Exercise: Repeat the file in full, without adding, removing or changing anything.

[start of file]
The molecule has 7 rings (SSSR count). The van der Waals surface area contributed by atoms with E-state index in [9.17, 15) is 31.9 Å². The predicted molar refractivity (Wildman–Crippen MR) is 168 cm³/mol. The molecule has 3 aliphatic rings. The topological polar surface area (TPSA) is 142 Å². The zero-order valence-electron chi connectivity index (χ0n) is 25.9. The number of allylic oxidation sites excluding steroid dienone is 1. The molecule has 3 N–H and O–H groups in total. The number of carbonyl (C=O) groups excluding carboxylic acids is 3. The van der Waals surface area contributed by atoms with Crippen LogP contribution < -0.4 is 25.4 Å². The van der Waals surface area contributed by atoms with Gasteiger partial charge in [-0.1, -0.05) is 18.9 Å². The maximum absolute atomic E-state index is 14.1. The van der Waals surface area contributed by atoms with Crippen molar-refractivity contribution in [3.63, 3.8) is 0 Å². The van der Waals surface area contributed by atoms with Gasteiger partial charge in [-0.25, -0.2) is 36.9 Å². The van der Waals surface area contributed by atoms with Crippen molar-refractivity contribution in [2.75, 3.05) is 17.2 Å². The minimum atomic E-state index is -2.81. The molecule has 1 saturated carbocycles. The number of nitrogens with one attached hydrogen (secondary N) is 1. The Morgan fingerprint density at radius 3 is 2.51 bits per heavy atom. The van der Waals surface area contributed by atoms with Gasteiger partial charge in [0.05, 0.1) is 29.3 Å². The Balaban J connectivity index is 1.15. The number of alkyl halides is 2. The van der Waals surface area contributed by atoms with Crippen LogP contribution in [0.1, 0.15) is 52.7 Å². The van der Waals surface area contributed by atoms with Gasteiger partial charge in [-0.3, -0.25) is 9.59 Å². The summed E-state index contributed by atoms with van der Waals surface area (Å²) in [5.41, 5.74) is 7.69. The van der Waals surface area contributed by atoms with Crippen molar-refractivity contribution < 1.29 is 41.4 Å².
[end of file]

The molecule has 7 rings (SSSR count). The van der Waals surface area contributed by atoms with E-state index in [9.17, 15) is 31.9 Å². The predicted molar refractivity (Wildman–Crippen MR) is 168 cm³/mol. The molecule has 3 aliphatic rings. The topological polar surface area (TPSA) is 142 Å². The zero-order valence-electron chi connectivity index (χ0n) is 25.9. The number of allylic oxidation sites excluding steroid dienone is 1. The molecule has 3 N–H and O–H groups in total. The number of carbonyl (C=O) groups excluding carboxylic acids is 3. The van der Waals surface area contributed by atoms with Crippen LogP contribution < -0.4 is 25.4 Å². The van der Waals surface area contributed by atoms with Gasteiger partial charge in [-0.1, -0.05) is 18.9 Å². The maximum absolute atomic E-state index is 14.1. The van der Waals surface area contributed by atoms with Crippen molar-refractivity contribution in [3.63, 3.8) is 0 Å². The van der Waals surface area contributed by atoms with Gasteiger partial charge in [-0.25, -0.2) is 36.9 Å². The van der Waals surface area contributed by atoms with Crippen molar-refractivity contribution in [2.75, 3.05) is 17.2 Å². The minimum atomic E-state index is -2.81. The molecule has 1 saturated carbocycles. The number of nitrogens with one attached hydrogen (secondary N) is 1. The Morgan fingerprint density at radius 3 is 2.51 bits per heavy atom. The van der Waals surface area contributed by atoms with Gasteiger partial charge in [0.05, 0.1) is 29.3 Å². The Balaban J connectivity index is 1.15. The number of alkyl halides is 2. The van der Waals surface area contributed by atoms with Crippen LogP contribution in [0.1, 0.15) is 52.7 Å². The van der Waals surface area contributed by atoms with Gasteiger partial charge in [-0.3, -0.25) is 9.59 Å². The summed E-state index contributed by atoms with van der Waals surface area (Å²) in [5.41, 5.74) is 7.69. The van der Waals surface area contributed by atoms with Crippen molar-refractivity contribution < 1.29 is 41.4 Å².